Thank you for your explanation. I believe in Aspect's experiment they sent two entangled particles off in different directions, and somewhere along the path a device flipped the spin of one particle. When they measured the spin of both particles at the end of the path, the other particle that had not been flipped by the experimenter appeared to have changed spin by itself. This has always intrigued me. What keeps particles entangled? And how do they manage this at lightspeed? 

 

 

 

I think Aspect's experiment is relatively simple to understand. The related statement in Quantum Mechanics dictates that "once two separate quantum systems (two particles for example) have interacted or if they have a common origin, they cannot be considered as two independent systems." In this case the single light wave had exactly the same origin in common. As I explained above, this is not spooky at all. It is an obvious truth. In Aspect's experiment he was dealing with light and photons going in the opposite direction. Looking at the wave property of light one can realize that these photons sent out in opposite directions were part of a single, circular wave of light that had the exact same origin and characteristics.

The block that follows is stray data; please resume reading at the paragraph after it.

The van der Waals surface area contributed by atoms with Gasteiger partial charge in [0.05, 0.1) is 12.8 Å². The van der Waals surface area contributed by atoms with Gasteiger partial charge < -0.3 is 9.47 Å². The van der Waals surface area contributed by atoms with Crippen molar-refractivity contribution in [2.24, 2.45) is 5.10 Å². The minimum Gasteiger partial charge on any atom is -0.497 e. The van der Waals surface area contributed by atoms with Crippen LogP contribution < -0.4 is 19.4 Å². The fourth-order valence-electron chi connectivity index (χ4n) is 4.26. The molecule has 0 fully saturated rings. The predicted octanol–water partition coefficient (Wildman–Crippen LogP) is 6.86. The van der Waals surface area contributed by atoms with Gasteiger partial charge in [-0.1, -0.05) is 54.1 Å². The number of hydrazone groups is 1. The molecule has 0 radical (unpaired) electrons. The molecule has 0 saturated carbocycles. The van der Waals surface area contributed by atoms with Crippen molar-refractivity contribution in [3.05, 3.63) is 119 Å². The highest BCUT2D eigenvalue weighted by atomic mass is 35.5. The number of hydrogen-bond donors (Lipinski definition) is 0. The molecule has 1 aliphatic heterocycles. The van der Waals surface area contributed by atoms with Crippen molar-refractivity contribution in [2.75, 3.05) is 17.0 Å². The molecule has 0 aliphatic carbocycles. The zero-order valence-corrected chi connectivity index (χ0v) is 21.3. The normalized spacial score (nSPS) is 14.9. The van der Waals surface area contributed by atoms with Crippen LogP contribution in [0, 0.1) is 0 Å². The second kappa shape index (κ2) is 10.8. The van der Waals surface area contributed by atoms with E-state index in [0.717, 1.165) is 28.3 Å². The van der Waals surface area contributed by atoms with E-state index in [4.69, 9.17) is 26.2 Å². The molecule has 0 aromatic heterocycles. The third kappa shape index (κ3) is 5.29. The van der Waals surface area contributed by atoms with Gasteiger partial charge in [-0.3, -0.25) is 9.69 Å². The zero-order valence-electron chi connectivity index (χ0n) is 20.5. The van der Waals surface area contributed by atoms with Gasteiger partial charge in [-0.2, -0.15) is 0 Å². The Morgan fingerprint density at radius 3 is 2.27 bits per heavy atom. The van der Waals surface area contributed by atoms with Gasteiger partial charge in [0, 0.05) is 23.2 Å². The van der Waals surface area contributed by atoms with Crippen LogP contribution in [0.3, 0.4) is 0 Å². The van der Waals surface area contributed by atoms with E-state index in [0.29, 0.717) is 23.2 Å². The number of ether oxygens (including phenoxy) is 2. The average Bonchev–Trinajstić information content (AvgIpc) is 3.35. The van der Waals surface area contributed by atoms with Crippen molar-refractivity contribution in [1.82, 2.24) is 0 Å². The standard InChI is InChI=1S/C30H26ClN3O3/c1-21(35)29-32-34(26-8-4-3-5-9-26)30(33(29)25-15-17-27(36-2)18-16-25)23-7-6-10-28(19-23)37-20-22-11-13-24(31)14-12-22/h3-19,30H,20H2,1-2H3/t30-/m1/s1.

"The entangled quantum state remains identical — all else being equal — whatever the distances between both systems.

Consequently, any measurement operated on the entangled system is applicable to both elements constituting it: the measure results of both systems are correlated."

 

It seems obvious to me that the same circular light wave reaching equal distances but opposite directions hundreds of miles apart, will have correlated characteristics, spin etc.,  because it is part of the same original, singular, identical light wave. This should not be awe inspiring but expected based upon the simple logic of sticks and stones and traditional physics IMO.  Paradoxes abound when the subject involved is poorly understood.

 

https://en.wikipedia.org/wiki/Aspect's_experiment
 

 

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4 hours ago, midniterider said: